‘You think that I’m smoking and they’re not’: why mothers still smoke in the home

Robinson, J. and Kirkcaldy, A. J. (2007) ‘You think that I’m smoking and they’re not’: why mothers still smoke in the home. Social Science and Medicine, 65(4), pp. 641-652. (doi: 10.1016/j.socscimed.2007.03.048) (PMID:17482738)

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Past research into smoking and motherhood has explained how smoking enables mothers to care in conditions of hardship and poverty. However, much of this research was conducted before the risks to the health of non-smokers of inhaling tobacco smoke were widely known, and so mothers’ attitudes towards passive smoking and caring remain under explored. Children living with smokers are at risk of developing serious acute and chronic conditions during childhood and later life. Despite increased awareness of health messages among parents, young children are still exposed to environmental tobacco smoke (ETS) in the home, with maternal smoking identified as the primary source of exposure. In this paper, we present the findings from a project set up to explore the changing social and environmental context of smoking and motherhood. Using focus groups, 54 mothers of children aged under five years from the Merseyside area of England, who smoked, discussed their beliefs about smoking, passive smoking and the health of their children. Although mothers were aware of the messages linking ETS exposure to childhood illnesses they appeared to rely more on their own explanations for any ill health experienced by their children, discounting smoking as a primary cause and preferring alternative explanations including ‘genetics’ and ‘pollution’. These alternative explanations were common both within and between groups, suggesting that they form part of a wider resistant dialogue constructed within families and communities, where information about smoking and child health is received, challenged, and reconciled with existing knowledge, before being either accepted or rejected. Crucially, this alternative dialogue supports the mothers’ continued smoking, and is inevitably linked to their personal need to smoke while caring. These findings have implications for the development of future strategies for promoting the health of children with mothers who are reluctant, or feel unable, to accept that smoking can affect the health of their children.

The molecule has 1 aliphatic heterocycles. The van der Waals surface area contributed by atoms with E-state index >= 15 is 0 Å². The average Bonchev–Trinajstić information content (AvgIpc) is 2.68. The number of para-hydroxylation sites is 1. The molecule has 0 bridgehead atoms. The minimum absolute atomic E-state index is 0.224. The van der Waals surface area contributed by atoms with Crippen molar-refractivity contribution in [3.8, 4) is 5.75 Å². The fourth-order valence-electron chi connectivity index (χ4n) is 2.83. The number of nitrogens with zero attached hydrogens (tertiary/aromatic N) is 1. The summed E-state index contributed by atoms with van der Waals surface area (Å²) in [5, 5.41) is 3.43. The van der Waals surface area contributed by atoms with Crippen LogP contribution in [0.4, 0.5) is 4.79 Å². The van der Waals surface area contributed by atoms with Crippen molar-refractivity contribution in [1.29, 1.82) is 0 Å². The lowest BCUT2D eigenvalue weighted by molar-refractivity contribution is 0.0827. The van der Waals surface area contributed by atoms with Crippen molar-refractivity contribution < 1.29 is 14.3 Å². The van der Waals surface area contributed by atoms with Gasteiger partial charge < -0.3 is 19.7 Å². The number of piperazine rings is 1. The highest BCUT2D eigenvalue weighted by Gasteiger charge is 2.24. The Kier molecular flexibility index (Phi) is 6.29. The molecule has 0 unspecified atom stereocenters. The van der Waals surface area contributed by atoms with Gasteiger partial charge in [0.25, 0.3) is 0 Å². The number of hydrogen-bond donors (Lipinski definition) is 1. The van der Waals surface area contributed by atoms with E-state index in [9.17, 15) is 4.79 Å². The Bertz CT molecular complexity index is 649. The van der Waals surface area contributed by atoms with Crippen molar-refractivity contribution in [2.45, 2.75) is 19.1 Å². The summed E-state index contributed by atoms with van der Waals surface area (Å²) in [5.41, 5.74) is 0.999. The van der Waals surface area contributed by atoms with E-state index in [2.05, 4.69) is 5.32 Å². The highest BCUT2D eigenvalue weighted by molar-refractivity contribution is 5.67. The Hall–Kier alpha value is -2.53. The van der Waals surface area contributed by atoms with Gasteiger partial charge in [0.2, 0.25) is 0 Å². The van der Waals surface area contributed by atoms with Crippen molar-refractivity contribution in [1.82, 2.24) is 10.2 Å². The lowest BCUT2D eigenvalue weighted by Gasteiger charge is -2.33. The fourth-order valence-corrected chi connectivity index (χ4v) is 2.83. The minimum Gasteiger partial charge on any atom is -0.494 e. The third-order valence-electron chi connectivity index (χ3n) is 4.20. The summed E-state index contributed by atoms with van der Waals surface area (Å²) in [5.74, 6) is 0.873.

Item Type:Articles
Glasgow Author(s) Enlighten ID:Robinson, Professor Jude
Authors: Robinson, J., and Kirkcaldy, A. J.
College/School:College of Social Sciences
Journal Name:Social Science and Medicine
ISSN (Online):1873-5347
Published Online:07 May 2007

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